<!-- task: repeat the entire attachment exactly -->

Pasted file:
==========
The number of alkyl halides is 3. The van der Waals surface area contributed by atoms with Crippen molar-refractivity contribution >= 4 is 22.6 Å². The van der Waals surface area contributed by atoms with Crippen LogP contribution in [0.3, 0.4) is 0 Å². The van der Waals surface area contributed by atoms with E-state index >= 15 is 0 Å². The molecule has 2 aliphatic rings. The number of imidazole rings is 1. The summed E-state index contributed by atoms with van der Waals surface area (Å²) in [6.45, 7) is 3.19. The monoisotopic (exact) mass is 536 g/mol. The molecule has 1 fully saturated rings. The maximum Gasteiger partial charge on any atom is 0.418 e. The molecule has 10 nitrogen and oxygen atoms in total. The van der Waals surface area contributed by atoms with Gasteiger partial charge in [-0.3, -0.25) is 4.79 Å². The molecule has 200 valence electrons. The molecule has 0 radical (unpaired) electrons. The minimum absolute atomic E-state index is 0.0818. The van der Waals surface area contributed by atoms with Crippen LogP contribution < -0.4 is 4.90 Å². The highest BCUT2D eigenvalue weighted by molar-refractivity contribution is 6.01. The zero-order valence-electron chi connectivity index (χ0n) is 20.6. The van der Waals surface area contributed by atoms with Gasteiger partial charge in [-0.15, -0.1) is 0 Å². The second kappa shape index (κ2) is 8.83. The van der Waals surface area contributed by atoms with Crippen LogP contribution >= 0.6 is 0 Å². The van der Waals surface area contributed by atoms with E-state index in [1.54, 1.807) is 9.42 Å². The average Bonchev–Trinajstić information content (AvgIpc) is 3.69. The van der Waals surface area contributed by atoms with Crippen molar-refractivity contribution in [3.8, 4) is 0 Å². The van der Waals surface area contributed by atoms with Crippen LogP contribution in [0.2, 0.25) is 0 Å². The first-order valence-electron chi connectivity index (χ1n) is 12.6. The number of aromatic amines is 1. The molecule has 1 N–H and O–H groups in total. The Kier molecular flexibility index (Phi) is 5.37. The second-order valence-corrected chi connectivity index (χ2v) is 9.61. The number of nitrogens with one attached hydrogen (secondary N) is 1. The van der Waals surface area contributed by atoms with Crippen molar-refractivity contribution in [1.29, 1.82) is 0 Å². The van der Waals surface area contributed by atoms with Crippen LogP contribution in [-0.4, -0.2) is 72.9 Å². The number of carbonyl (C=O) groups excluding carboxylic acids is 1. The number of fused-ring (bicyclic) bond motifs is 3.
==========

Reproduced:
The number of alkyl halides is 3. The van der Waals surface area contributed by atoms with Crippen molar-refractivity contribution >= 4 is 22.6 Å². The van der Waals surface area contributed by atoms with Crippen LogP contribution in [0.3, 0.4) is 0 Å². The van der Waals surface area contributed by atoms with E-state index >= 15 is 0 Å². The molecule has 2 aliphatic rings. The number of imidazole rings is 1. The summed E-state index contributed by atoms with van der Waals surface area (Å²) in [6.45, 7) is 3.19. The monoisotopic (exact) mass is 536 g/mol. The molecule has 1 fully saturated rings. The maximum Gasteiger partial charge on any atom is 0.418 e. The molecule has 10 nitrogen and oxygen atoms in total. The van der Waals surface area contributed by atoms with Gasteiger partial charge in [-0.3, -0.25) is 4.79 Å². The molecule has 200 valence electrons. The molecule has 0 radical (unpaired) electrons. The minimum absolute atomic E-state index is 0.0818. The van der Waals surface area contributed by atoms with Crippen LogP contribution < -0.4 is 4.90 Å². The highest BCUT2D eigenvalue weighted by molar-refractivity contribution is 6.01. The zero-order valence-electron chi connectivity index (χ0n) is 20.6. The van der Waals surface area contributed by atoms with Gasteiger partial charge in [-0.15, -0.1) is 0 Å². The second kappa shape index (κ2) is 8.83. The van der Waals surface area contributed by atoms with Crippen LogP contribution >= 0.6 is 0 Å². The van der Waals surface area contributed by atoms with E-state index in [1.54, 1.807) is 9.42 Å². The average Bonchev–Trinajstić information content (AvgIpc) is 3.69. The van der Waals surface area contributed by atoms with Crippen molar-refractivity contribution in [3.8, 4) is 0 Å². The van der Waals surface area contributed by atoms with Crippen LogP contribution in [0.2, 0.25) is 0 Å². The first-order valence-electron chi connectivity index (χ1n) is 12.6. The number of aromatic amines is 1. The molecule has 1 N–H and O–H groups in total. The Kier molecular flexibility index (Phi) is 5.37. The second-order valence-corrected chi connectivity index (χ2v) is 9.61. The number of nitrogens with one attached hydrogen (secondary N) is 1. The van der Waals surface area contributed by atoms with Crippen molar-refractivity contribution in [1.29, 1.82) is 0 Å². The van der Waals surface area contributed by atoms with Crippen LogP contribution in [-0.4, -0.2) is 72.9 Å². The number of carbonyl (C=O) groups excluding carboxylic acids is 1. The number of fused-ring (bicyclic) bond motifs is 3.